Dryopteris erythrosora Autumn fern

Epithet means "red sori."

Evergreen, 2 to 3 ft. (60 to 90 cm). Zones (5) 6 to 9.Apogamous. description: The rhizome is short-creeping and produces

Dryopteris dilatata 'Lepidota Cristata'

a bountiful spring crop of remarkable red-stemmed and red-foliaged fronds. The frond is one-half stipe with an equal portion of broad, shiny, bipinnate, triangular blades with upwards of 10 pairs of pinnae. In time they fade from their coppery-red spring glory to a most acceptable glossy summer green, interrupted pleasantly on occasion by the arrival of a contrasting rosy autumn-colored new frond. The sori, of the botanical erythro (red), sora (sori), are indeed covered by bright red in-dusia, which yields to a traditional brown as the spores mature and depart.

range and habitat: A native of Japan, China, Korea and the philippines, autumn fern is common in their temperate forests.

culture and comments: This is THE species that inspired my interest in cultivation, propagation, and immersion in the wonderful world of ferns. (That was close to 40 years ago when, amazingly by today's market standards, it was unavailable commercially.) My admiration endures and I still hold it in my highest esteem for its universal adaptability and brilliant contribution to the garden's panorama. It is a top-10 recommendation for beginners and experts alike. once established, the plant is drought tolerant. The evergreen winter

Dryopteris dilatata 'Recurved Form' in the Kennar garden.

fronds remain cheerful and upright and put on a spectacular show when reaching above winter snows.

Autumn fern is variable, and specialty nurseries occasionally offer a number of equally attractive options. These include a dwarf form that has all of the appealing characteristics of the parent but matures at 18 in. (45 cm) at best.

'Brilliance' is a selection with especially bright, orange-

Structure Dryopteris
Ripe spores with their red characteristic on Dryopteris erythrosora.

toned, longer lasting color, and white to pale green rather than red indusia.

'Gracilis' (slender) is grown in Europe and is similar in structure to 'Prolifica' but without any inclination to produce bulbils. It does, however, come true from spores.

'Prolifica' is a finely cut, smaller version of the parent with propagable bulbils appearing sporadically along the rachis. The bulbils are more likely to be produced when the plant is slightly stressed (inducing survival?). To propagate simply and reliably, prick off the bulbils and incubate them in the comfort of a moist greenhouse enclosure or, as previously described, in pots capped with inverted clear plastic cups. Sporelings are consistently attractive, but not always bulbiferous.

'Prolifica Whirly Top' is a dwarf, 6- to 12-in. (15- to 30-cm) extremely congested sport which does bear bulbils.

Dryopteris expansa Northern wood fern, alpine buckler fern Synonyms Dryopteris assimilis, D. dilatata var. alpina Epithet means "expanded."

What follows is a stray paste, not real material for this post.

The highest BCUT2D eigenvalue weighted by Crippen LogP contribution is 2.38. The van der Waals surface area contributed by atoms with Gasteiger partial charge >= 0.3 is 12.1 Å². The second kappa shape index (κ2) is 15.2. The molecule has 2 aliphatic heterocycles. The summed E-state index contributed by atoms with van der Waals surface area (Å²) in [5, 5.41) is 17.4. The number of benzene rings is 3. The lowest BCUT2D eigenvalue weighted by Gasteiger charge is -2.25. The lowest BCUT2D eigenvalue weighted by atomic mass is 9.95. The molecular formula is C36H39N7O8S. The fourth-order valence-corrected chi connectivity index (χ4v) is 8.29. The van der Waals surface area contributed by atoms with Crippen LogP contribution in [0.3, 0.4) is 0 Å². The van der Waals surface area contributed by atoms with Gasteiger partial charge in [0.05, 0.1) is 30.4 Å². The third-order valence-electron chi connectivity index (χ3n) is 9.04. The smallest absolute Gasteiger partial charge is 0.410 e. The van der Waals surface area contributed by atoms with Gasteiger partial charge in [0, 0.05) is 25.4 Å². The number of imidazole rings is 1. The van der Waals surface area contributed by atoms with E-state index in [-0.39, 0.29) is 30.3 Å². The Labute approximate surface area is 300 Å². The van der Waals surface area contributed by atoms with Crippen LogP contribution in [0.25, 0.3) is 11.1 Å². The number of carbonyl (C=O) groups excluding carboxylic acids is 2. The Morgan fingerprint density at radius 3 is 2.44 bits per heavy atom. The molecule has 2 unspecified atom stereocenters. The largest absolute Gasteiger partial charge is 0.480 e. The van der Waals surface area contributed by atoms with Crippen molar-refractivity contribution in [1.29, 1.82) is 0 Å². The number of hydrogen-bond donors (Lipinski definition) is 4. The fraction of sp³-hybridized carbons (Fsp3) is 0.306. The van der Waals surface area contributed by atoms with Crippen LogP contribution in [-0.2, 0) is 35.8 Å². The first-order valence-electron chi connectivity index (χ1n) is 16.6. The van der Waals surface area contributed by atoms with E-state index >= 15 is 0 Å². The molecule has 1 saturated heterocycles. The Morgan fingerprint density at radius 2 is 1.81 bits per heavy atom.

Deciduous, 11/2 to 21/2 ft. (45 to 75 cm). Zones 3 to 8.

description: The rhizome is erect, supporting upwardly tending sprays of fronds with one-third being grooved stipes. The scattered basal scales are brown with a darker stripe. The blade is broadly triangular-ovate, tripinnate-pinnatifid, and a pale, thin-textured green. There are 12 or more pairs of trian-

What Are Bulbils From Ferns
Coppery red "autumn" spring fronds on Dryopteris erythrosora in the Kennar garden.

gular pinnae with the lower pinnules on the lower pinnae "expanded" to twice the size of the corresponding upper pinnules. The characteristic is repeated in its offspring, Dryopteris campyloptera. The sori are medial and enclosed in a kidney-shaped indusium.

range and habitat: The northern wood fern has a strong preference for moist acidic soils and grows throughout the north temperate areas of North America, Europe, and Asia.

culture and comments: This species, along with Dryopteris intermedia, is a parent of D. campyloptera and is difficult, at best, to distinguish in the field where their range overlaps. (Flora of North America [1993] recommends counting chromosomes.) It is also challenging to the patience of the casual observer to differentiate it from D. dilatata with the latter being tripinnate rather than tripinnate-pinnatifid at the base. It is an easy garden plant for moist cool climates but does not do well in warmer areas, wilting even when well watered. Although deciduous, the fronds persist well into the frost season. I have always dismissed it as acceptable woodland filler until I met the stunning, black-stemmed Norwegian cultivar (and Scandinavia's only endemic) D. expansavar. willeanain several German gardens. Here is a showpiece ready to be prominently displayed among the best of the best. Like the type the leafage is airy but a chartreuse green perched in elegant contrast on shining black stems that in turn are decorated with pale brown scales.

A comparison of Dryopteris erythrosora 'Prolifica' wth its typical skeletal form (left) and D. erythrosora with its substantial contours (right).

The select Dryopteris erythrosora 'Brilliance'.
The native woodlander Dryopteris expansa in a coastal Washington habitat.
Dryopteris filix-mas in Pennsylvania.
Dryopteris filix-mas 'Barnesii' gives a ruffled show.
Ornate foliage of Dryopteris filix-mas 'Crispa Cristata' in the Schieber garden.

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